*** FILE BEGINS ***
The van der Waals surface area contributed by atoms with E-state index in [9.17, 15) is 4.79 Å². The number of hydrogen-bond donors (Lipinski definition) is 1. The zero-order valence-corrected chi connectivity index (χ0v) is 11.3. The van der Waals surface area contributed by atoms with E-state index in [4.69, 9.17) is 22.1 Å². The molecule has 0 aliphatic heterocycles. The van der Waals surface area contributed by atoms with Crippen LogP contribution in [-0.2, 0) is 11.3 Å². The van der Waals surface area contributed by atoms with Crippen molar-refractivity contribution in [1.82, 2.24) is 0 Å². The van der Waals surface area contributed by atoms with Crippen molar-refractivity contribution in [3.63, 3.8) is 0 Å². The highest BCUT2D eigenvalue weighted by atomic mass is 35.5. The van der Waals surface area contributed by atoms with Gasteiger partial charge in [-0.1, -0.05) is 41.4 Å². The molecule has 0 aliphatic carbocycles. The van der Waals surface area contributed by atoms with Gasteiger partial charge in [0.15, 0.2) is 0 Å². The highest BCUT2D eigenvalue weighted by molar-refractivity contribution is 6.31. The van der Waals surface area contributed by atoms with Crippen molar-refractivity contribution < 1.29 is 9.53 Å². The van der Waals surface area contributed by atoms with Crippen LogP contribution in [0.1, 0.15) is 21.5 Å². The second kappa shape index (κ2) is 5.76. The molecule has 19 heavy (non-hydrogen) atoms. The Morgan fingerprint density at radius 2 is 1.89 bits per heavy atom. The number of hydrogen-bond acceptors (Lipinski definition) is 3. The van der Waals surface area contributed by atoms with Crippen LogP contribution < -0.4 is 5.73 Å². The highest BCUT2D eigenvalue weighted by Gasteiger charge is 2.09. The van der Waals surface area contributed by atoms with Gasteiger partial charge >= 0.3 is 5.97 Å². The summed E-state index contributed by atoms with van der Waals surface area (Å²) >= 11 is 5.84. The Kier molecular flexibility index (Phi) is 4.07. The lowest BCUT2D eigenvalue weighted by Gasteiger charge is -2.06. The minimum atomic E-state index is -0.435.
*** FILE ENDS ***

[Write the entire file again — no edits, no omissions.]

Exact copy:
The van der Waals surface area contributed by atoms with E-state index in [9.17, 15) is 4.79 Å². The number of hydrogen-bond donors (Lipinski definition) is 1. The zero-order valence-corrected chi connectivity index (χ0v) is 11.3. The van der Waals surface area contributed by atoms with E-state index in [4.69, 9.17) is 22.1 Å². The molecule has 0 aliphatic heterocycles. The van der Waals surface area contributed by atoms with Crippen LogP contribution in [-0.2, 0) is 11.3 Å². The van der Waals surface area contributed by atoms with Crippen molar-refractivity contribution in [1.82, 2.24) is 0 Å². The van der Waals surface area contributed by atoms with Crippen molar-refractivity contribution in [3.63, 3.8) is 0 Å². The highest BCUT2D eigenvalue weighted by atomic mass is 35.5. The van der Waals surface area contributed by atoms with Gasteiger partial charge in [-0.1, -0.05) is 41.4 Å². The molecule has 0 aliphatic carbocycles. The van der Waals surface area contributed by atoms with Gasteiger partial charge in [0.15, 0.2) is 0 Å². The highest BCUT2D eigenvalue weighted by molar-refractivity contribution is 6.31. The van der Waals surface area contributed by atoms with Crippen molar-refractivity contribution < 1.29 is 9.53 Å². The van der Waals surface area contributed by atoms with Crippen LogP contribution in [0.1, 0.15) is 21.5 Å². The second kappa shape index (κ2) is 5.76. The molecule has 19 heavy (non-hydrogen) atoms. The Morgan fingerprint density at radius 2 is 1.89 bits per heavy atom. The number of hydrogen-bond acceptors (Lipinski definition) is 3. The van der Waals surface area contributed by atoms with Crippen LogP contribution < -0.4 is 5.73 Å². The highest BCUT2D eigenvalue weighted by Gasteiger charge is 2.09. The van der Waals surface area contributed by atoms with Gasteiger partial charge >= 0.3 is 5.97 Å². The summed E-state index contributed by atoms with van der Waals surface area (Å²) >= 11 is 5.84. The Kier molecular flexibility index (Phi) is 4.07. The lowest BCUT2D eigenvalue weighted by Gasteiger charge is -2.06. The minimum atomic E-state index is -0.435.